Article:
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One interesting finding (among many) from our recent report The Great British Brain Drain, is that the choice of where graduates move to after university is not driven entirely by money – at least, not in the immediate-term. Instead, the chance for further and faster career progression within a wider and more finely grained jobs market seems to be the deciding factor.
Graduate wages in London are the second highest in the country at a little over £25,000 per year (behind only Aberdeen, with its lucrative oil industry). And our research shows just how powerful the capital’s magnetic pull on graduates is, especially among high achievers. As the table below shows, 22 per cent of all graduate movers, 35 per cent of Russell Group leavers with a 2:1 or above, and 52 per cent of Oxbridge students relocate to the capital six months after graduation. This comes despite the city’s steep housing costs and exorbitant prices for a pint of beer.
With this in mind, you might expect that the £25,000 that new graduates earn on average in London represents a significant premium over wages in other cities. Surprisingly, however it isn’t. Our analysis shows that in many cities where pints are more reasonably priced and entire houses can be rented for the cost of a London flat-share – Hull, Blackburn and Stoke for example – graduate wages are not far off those in the capital. In fact, graduate wages in 37 out of our 63 UK cities are above £22,000, or 88 per cent of the London wage.
But London is to jobs markets what the Himalayas are to hills. Over 535,000 private firms are present in the city, 6.2 times the number in Manchester and 7.1 times the number in Birmingham. This quantity and density of firms offers nearly 4.5 million career opportunities, starting at the very bottom all the way to the very top of the some of the most productive and profitable firms on the planet. If you’ve just left university with a good degree, but aren’t entirely sure what you want to do, or if you know that the opportunities in your preferred career path are limited in other cities, then the attraction of London and the career progression and wage opportunities that come with it are extremely powerful.
Initial graduate salaries are broadly comparable across UK cities, starting in the foothills of £22-25,000. But the impact of the numerous peaks in London’s jobs market is to elevate earnings so that the average (of all workers, not just graduates) in the capital is above £35,000 per year. In contrast, only eight other UK cities exceed £30,000.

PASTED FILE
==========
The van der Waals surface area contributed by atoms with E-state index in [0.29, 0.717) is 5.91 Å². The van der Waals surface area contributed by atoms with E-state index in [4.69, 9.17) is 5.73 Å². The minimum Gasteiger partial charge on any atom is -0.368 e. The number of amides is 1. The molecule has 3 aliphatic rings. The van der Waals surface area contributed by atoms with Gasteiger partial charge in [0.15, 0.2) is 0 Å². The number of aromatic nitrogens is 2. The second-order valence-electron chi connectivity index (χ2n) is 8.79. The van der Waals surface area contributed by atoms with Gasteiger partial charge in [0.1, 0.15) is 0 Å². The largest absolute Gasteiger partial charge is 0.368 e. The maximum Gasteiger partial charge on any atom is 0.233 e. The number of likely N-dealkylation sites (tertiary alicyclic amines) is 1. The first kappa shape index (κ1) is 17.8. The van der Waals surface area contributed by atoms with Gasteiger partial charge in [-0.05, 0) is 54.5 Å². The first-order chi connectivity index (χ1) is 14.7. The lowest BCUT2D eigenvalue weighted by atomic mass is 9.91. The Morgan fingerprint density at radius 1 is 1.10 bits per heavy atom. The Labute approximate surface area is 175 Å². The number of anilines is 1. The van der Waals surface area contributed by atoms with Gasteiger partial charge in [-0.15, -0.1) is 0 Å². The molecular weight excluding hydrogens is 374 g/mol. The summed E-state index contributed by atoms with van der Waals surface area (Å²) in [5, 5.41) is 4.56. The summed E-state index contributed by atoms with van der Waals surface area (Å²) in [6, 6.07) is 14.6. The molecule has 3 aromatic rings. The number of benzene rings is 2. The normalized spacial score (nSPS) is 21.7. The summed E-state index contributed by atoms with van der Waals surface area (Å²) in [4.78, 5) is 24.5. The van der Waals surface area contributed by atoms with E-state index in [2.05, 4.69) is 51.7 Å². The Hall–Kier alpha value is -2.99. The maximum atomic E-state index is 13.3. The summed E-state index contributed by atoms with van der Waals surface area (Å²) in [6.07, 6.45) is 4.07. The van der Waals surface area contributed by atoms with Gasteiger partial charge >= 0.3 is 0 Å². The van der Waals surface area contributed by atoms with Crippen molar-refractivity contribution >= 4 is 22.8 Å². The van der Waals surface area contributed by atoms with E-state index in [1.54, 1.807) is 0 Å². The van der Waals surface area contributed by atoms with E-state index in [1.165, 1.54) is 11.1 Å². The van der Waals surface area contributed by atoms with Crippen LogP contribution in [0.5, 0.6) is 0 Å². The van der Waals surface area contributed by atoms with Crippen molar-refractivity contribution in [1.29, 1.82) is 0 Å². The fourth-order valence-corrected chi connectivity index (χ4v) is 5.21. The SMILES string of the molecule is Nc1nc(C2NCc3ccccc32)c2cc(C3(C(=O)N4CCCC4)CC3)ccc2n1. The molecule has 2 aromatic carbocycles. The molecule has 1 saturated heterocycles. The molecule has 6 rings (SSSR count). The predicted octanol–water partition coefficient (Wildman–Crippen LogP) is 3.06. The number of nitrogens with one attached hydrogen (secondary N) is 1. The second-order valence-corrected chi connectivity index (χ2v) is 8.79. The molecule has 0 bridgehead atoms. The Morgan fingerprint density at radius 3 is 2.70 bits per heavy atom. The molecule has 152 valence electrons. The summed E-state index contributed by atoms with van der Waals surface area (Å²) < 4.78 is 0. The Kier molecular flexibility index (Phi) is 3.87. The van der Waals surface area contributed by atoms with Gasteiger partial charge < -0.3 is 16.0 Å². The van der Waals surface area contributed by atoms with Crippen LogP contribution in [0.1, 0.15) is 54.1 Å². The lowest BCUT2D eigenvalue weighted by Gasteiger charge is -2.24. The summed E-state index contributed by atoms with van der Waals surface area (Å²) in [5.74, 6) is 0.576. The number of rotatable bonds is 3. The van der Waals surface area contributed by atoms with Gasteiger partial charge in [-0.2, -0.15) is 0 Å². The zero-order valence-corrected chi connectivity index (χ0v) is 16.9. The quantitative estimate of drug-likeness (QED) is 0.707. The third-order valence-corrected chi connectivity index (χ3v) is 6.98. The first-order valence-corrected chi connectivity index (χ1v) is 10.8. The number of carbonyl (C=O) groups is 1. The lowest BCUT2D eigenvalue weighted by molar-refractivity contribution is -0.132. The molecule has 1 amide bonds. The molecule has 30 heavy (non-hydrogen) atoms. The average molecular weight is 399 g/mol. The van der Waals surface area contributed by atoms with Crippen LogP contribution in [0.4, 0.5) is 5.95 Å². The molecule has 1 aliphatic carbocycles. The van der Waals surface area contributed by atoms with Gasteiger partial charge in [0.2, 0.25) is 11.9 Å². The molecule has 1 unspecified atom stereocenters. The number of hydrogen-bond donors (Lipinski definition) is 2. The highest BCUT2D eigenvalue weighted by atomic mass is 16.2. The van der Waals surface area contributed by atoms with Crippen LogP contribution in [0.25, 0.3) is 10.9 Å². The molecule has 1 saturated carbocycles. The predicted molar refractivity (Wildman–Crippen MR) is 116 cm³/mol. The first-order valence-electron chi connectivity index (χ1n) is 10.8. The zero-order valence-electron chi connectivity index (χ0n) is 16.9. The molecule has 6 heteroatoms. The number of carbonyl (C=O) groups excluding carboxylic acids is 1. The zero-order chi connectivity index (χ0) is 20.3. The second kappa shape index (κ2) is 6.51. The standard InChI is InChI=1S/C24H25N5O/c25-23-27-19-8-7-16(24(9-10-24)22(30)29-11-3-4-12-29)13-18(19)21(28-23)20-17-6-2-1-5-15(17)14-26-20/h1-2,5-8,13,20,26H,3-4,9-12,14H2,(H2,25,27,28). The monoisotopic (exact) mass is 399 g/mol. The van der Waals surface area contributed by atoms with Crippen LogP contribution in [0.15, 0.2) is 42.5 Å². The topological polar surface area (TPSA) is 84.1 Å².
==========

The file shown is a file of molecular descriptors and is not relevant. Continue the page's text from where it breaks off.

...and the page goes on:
For firms, the sky-high rents in central London are a small price to pay to place themselves in the centre of this deep pool of skilled labour – built up over decades, and topped up by an annual influx of new graduates. Indeed, this access to a deep pool of labour is one element of the agglomeration that explains why high-knowledge firms cluster in expensive city centres. Among these skilled residents and newcomers, firms can also find better matches for the type of skills they need for often niche roles. This ‘matching’ is a second element of the agglomeration process which helps to explain firm location decisions (you can read more on this in our Trading Places report).
Of course, career progression is not the only factor that drives graduate choices about where they want to be once they’ve finished university. Being close to family, love for a particular region or city, quality and pace of life, working in a job that only exists in a few places – all these elements play important roles in these decisions. However, it does look like career progression is a critical factor for high-ranking students from the best UK universities.
So what lessons can local leaders take from these findings? Firstly, specific policies to encourage graduates to move or stay in a place (such as offering wage subsidies) will not be effective. Instead, city leaders need to focus primarily on strengthening their economies, by investing in transport, housing, innovation and enterprise. This will help to generate more graduate jobs and opportunities for career progression, making places more attractive for high-skilled workers.
They also need to prioritise developing more home-grown talent in their cities, by improving skills at all levels – from early years to GCSE attainment, further education and technical qualifications – which will be critical in increase the supply of home-grown high-skilled workers. You can read more about these policy implications in the report.
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